Men at Arms by Terry Pratchett
I’ve been reading my way through the Discworld series over the past two years. Some are better than others, but I’m a fan of The Watch series’ most of all, in part because they are the earliest example I can recall of a detective story in a speculative fiction setting. The scene where Angua sees the colours of the smells as she hunts for clues has stuck with me since childhood, and was definitely one of my major influences for Baxter Adamson. Pratchett is also one of those authors that was given - or earned - permission to put jokes into his stories even if they serve no purpose to the plot. I’d like to have that distinction one day too.

Moonflower Murders by Anthony Horowitz
I am insanely jealous of Horowitz, who writes so well he makes me feel bad a little. How many other authors in the world churn out a whole, full length Agatha Christie style mystery that takes up 50,000 words inside their actual detective novel? Just for the sake of a plot. And then fills the inside book and the outside book with clever references and clues just to turn 600 pages into a playful, captivating mystery novel with a great payoff? He writes on hard mode and it only seems to make him better.

Napoleon the Great
A superbly assembled biography of Napoleon Bonaparte, at 976 pages it’s not short but like the Grande Armée it moves deceptively fast. Mostly chronological, it zooms in and out it as suits the story of a fascinating character, rich with minute details and trivialities as well as the main mechanics of all the relevant political, cultural and tactical moments. Widely sourced and relatively objective. It was the perfect distraction for two weeks in a sling after my shoulder operation.

The Devil and the Dark Water by Stuart Turton
Turton’s follow up to The 7 1/2 Deaths of Evelyn Hardcastle was completely disconnected from his debut, but was another epic fantasy-thriller. Turton writes with such an effective, dark and chilling voice. He is a artist of intrigue and keeps pages turning. Another adventure that branches into not so common territory and totally nails it.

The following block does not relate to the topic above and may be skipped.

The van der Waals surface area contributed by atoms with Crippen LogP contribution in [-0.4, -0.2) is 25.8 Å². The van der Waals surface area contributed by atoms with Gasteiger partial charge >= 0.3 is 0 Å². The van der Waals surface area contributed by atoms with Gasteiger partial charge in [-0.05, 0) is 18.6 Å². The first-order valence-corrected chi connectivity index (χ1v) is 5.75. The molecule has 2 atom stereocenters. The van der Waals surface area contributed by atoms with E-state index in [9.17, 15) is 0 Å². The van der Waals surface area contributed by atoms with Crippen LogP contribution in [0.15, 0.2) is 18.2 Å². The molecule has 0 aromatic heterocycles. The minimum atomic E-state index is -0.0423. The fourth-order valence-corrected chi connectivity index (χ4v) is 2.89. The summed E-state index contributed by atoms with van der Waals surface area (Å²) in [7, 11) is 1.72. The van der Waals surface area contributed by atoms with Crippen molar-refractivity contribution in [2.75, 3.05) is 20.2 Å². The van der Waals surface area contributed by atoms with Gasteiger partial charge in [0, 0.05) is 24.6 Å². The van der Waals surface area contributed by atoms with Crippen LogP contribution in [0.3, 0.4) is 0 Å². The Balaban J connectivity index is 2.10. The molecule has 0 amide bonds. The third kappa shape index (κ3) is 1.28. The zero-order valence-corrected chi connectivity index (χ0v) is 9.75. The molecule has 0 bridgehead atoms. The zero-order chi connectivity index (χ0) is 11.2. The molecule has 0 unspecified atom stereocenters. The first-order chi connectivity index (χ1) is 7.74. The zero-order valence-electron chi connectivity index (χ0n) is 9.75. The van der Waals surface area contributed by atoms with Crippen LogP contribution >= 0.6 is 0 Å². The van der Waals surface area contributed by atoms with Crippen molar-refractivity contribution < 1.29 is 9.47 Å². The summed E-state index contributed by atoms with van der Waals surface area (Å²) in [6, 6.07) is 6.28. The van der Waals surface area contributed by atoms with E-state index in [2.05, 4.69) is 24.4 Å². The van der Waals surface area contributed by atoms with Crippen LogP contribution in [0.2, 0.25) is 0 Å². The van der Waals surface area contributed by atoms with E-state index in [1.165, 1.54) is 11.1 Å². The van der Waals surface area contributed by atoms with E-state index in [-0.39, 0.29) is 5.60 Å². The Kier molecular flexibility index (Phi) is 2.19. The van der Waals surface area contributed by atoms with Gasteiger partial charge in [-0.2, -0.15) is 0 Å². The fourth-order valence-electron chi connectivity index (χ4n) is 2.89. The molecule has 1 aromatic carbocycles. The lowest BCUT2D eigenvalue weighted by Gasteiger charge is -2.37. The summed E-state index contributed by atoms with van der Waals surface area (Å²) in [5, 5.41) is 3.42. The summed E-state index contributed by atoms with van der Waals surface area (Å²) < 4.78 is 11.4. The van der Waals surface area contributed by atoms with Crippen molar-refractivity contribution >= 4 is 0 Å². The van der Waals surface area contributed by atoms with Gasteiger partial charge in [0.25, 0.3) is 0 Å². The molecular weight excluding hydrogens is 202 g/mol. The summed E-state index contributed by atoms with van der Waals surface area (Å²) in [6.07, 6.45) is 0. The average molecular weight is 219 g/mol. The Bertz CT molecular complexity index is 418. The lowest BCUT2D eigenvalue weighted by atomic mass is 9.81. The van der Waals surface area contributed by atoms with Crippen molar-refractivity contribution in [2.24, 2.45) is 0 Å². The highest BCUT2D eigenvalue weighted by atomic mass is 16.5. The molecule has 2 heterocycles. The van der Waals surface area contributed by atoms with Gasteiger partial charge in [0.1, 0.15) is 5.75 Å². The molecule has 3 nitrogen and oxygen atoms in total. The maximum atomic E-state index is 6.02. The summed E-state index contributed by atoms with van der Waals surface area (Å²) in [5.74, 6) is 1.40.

The Searcher by Tana French
I recall that French learned to write commercial crime novels after being brought up as a dancer, or something like that. Her Dublin Murder series highlighted this, with plots and twists that moved smoothly then swiftly, pirouetted, and always had a feel to them that no other Irish crime series could match - and there are a lot of those.

In The Searcher French writes a standalone mystery that isn’t particularly grand in scale, or fast moving, or even has much of a twist. Perhaps it was having read this book on the tail of a few other less “enriched” novels but the words on these pages were perfect in the way that they put you into the wet, Irish countryside. The players in the tale and their dialogue were real, nuanced and their lives felt completely fleshed out. As a study of character and scene it was excellent, and the story itself did the setting justice.

image 2310 from bradism.com

My goal last year was to read 35 books and in total I read 14,647 pages across 40 books. Which, coincidentally, is just 40 pages a day. That doesn’t seem so bad. Still, I think this year I will set my goal to read one book a month. I don’t want to create a mental hook that makes me want to consume just for the sake of increasing a number. I already do that with steps, music, the share market and journal entries.

What I did on my Summer Holidays 2021 Edition

It's semi-often that I get eleven consecutive days without work. That's like an Easter, an Adelaide Cup long weekend, plus Anzac Day, and plain old regular Sunday all wrapped up.

Given this is my journal I thought it might be pertinent to repeat my previous summer break traditions of preserving an essence of those long summer days for posterity, unlike the other 354 days of the year which are abandoned in the mists of time, distance, and as usual the damaging effects of alcohol on the brain.

December 25th
Christmas morning started with a beach walk with Nash on the sands of Grange. Lunch was at Dad's with many extended family members. It was a nice time.

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December 26th
First thing on Boxing Day was a hike up Mount Lofty where for the first time ever I got a car park at Waterfall Gully. After we reached the summit we sat down for some choc-raspberry-oats and yoghurt. I saw black cockatoos and sulphur crested cockatoos.

image 2300 from bradism.com

After that was a trip to the homemaker centre and big box hardware, and following a salad I set about knocking off half my break's todo list with the things I brought home. Alas, these were all the easy things like attaching sticky hooks to the shelf by the front door, and attaching a new hose head.